And so it goes.
“Billy Joel Week” on “American Idol” was hard to watch. Joel's songs are extraordinarily well-crafted affairs. They are deceptively simple, especially vocally, which unfortunately leads inexperienced singers to think that they should keep adding embellishments to make their own mark. That is not what they should do.
Judge Steven Tyler tried to warn them, saying, “Billy Joel is an American icon of all time. His songs have great melody – that's what it's all about.”
Mentors Jimmy Iovine and Diddy tried to warn them, telling them repeatedly that they should “pay respect to the song.”
Um, a bunch of them didn't do that.
Yeah, I'm looking at you, Erika Van Pelt. Her take on “New York State of Mind” was so overblown, it was maddening. She has a good voice, but doesn't believe in it enough. Tony Bennett, arguably one of the best singers ever, sings “New York State of Mind” straight, letting the beauty of the melody and the emotion of the lyrics tell the story, adding only a few powerful high notes to punctuate the classic. Erika turned the lovely song into a melismatic mess and will probably end up going home because of it. At least she got a sassy new haircut!
Erika's only possible saving grace was that DeAndre Brackensick's version of “Only the Good Die Young” was worse. Not only did he not seem to get that the song was supposed to be seductive, he thought it should be happy. (Hint: The word “Die” in the title is usually a bad thing, man.)
From the other contestants, we saw Hollie Cavanagh go off-key in her “Honesty” runs, Skylar Laine struggle with her lower register on the opening of “Shameless,” and Heejun Han joke his way through “My Life,” with pitchy, if energetic, results. Last week's leader Joshua Ledet messed up the phrasing and melody of “She's Got a Way,” which we learned Steven Tyler had never heard before. (Someone, get him a Billy Joel boxed set!)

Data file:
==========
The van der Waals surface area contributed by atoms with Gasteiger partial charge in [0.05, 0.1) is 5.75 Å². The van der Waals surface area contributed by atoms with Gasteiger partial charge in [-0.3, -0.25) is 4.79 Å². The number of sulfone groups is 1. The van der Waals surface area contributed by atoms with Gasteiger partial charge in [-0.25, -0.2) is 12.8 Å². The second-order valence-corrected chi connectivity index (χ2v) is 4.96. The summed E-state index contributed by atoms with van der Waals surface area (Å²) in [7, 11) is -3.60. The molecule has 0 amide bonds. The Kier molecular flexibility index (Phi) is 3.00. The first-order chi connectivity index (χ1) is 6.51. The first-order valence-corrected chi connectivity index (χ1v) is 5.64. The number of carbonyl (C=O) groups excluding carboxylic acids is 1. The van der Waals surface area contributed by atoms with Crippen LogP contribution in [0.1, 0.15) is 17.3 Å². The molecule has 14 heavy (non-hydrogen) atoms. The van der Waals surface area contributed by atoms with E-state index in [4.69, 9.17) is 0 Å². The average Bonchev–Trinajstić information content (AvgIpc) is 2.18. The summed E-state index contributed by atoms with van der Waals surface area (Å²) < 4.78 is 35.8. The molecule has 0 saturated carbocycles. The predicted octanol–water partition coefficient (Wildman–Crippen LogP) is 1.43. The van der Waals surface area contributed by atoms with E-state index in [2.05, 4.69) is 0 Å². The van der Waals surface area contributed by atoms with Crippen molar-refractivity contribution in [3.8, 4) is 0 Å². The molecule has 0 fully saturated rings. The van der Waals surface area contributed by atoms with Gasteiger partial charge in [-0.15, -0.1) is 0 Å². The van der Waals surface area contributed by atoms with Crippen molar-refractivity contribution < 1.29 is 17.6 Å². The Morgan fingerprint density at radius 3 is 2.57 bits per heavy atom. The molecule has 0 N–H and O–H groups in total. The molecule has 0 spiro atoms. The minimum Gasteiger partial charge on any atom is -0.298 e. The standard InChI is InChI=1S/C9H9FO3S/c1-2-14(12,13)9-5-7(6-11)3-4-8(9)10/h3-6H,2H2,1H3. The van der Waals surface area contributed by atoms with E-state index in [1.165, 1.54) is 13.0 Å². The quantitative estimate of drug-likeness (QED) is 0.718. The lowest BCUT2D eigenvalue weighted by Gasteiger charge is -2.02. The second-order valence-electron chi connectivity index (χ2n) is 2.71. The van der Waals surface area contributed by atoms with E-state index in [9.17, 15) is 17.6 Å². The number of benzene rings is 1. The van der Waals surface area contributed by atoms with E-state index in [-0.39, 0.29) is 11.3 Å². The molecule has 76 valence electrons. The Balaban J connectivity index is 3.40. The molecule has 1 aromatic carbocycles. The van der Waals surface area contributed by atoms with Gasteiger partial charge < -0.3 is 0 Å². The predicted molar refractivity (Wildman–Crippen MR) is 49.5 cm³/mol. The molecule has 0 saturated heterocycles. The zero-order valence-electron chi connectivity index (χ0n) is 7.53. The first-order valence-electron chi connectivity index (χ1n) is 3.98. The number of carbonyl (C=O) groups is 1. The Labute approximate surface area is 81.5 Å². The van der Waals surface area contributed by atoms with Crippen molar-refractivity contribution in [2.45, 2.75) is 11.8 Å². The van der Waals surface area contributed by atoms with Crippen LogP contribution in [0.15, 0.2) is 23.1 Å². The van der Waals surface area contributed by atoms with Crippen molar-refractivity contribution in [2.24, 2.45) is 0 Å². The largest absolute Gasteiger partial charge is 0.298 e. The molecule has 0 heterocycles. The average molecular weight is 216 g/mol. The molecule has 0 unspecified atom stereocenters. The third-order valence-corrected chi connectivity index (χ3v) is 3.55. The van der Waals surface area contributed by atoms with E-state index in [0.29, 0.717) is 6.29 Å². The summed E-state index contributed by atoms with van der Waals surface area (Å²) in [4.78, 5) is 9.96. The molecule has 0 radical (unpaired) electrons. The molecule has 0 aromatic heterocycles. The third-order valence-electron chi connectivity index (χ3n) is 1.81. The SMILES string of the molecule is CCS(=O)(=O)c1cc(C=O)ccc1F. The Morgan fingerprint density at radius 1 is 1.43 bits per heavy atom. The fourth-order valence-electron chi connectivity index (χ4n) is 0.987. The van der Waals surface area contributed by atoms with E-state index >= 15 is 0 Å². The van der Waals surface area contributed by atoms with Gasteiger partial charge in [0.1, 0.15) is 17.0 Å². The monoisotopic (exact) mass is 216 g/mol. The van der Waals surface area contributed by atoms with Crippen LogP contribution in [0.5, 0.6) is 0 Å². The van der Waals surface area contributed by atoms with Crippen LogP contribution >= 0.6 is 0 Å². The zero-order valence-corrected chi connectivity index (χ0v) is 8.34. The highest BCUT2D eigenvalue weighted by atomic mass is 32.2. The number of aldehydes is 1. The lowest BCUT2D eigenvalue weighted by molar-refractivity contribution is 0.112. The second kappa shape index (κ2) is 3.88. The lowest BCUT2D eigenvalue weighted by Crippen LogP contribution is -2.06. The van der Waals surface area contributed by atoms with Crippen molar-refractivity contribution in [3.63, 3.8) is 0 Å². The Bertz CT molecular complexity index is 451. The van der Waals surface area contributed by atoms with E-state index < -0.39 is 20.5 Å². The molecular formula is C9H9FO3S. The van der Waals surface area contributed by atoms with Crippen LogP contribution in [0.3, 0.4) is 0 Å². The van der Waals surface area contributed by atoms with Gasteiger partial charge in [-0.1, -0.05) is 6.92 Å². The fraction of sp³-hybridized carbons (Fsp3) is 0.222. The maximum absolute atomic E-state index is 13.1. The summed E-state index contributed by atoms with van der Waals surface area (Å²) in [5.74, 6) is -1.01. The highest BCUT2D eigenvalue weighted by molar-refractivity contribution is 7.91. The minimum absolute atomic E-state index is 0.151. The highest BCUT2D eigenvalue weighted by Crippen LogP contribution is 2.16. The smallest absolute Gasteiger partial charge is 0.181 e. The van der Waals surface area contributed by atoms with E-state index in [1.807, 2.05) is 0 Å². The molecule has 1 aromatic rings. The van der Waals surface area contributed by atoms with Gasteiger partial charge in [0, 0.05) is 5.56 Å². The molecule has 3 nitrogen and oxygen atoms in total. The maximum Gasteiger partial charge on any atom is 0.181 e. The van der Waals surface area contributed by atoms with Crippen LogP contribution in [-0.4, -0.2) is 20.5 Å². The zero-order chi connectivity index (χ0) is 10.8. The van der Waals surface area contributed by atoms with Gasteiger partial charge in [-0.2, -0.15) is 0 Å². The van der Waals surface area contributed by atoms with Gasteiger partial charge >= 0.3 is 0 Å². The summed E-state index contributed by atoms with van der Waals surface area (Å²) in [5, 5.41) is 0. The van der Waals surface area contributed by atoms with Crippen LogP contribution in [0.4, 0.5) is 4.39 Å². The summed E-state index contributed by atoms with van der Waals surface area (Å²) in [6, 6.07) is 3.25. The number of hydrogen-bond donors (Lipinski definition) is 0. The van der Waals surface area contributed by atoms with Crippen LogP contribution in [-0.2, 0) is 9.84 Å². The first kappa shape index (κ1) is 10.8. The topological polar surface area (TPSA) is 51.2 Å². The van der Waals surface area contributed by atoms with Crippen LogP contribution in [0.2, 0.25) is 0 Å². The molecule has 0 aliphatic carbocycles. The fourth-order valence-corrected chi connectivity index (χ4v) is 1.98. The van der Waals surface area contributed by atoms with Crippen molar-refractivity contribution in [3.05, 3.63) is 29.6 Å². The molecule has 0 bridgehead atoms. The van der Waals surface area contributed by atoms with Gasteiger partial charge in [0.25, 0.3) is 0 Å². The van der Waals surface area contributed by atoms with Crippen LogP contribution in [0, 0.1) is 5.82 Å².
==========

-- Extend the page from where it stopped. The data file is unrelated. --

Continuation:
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The ones who actually succeeded last night were the ones who used the Joel originals as a jumping off point and then built whole new songs around them.
You have to give it up to Colton Dixon. Taking on “Piano Man” took a lot of guts. Reworking it into something that sounded desperate and edgy, while simplifying the accompaniment, was even riskier, but it paid off.
Jessica Sanchez turned the pretty, understated “Everybody Has a Dream” from “The Stranger” into a massive diva showcase for her voice, without showing off. Following Diddy's advice to focus on the believability of her delivery, she received a well-deserved standing ovation from the judges and regained her ranking as the front-runner.
Phillip Phillips rolled out an defiant, bluesy version of “Movin' Out” that took the song's original sentiment, but transported it into a whole new Dave Matthews Band setting. They must have put him at the top of the second hour as a reward for viewers who made it through a very painful opening half.
Colton Dixon, “Piano Man”
Jessica Sanchez, “Everybody Has a Dream”
Phillip Phillips, “Movin' Out”
Hollie Cavanagh, “Honesty”
Skylar Laine, “Shameless”
Joshua Ledet, “She's Got a Way”
Heejun Han, “My Life”
Elise Testone, “Vienna”
Erika Van Pelt, “New York State of Mind”
DeAndre Brackensick, “Only the Good Die Young”
BOTTOM THREE: Elise, Erika, DeAndre
WILL BE ELIMINATED: Erika
SHOULD BE ELIMINATED: DeAndre
ACTUALLY ELIMINATED: Erika
ACTUAL BOTTOM THREE: Erika, DeAndre, Heejun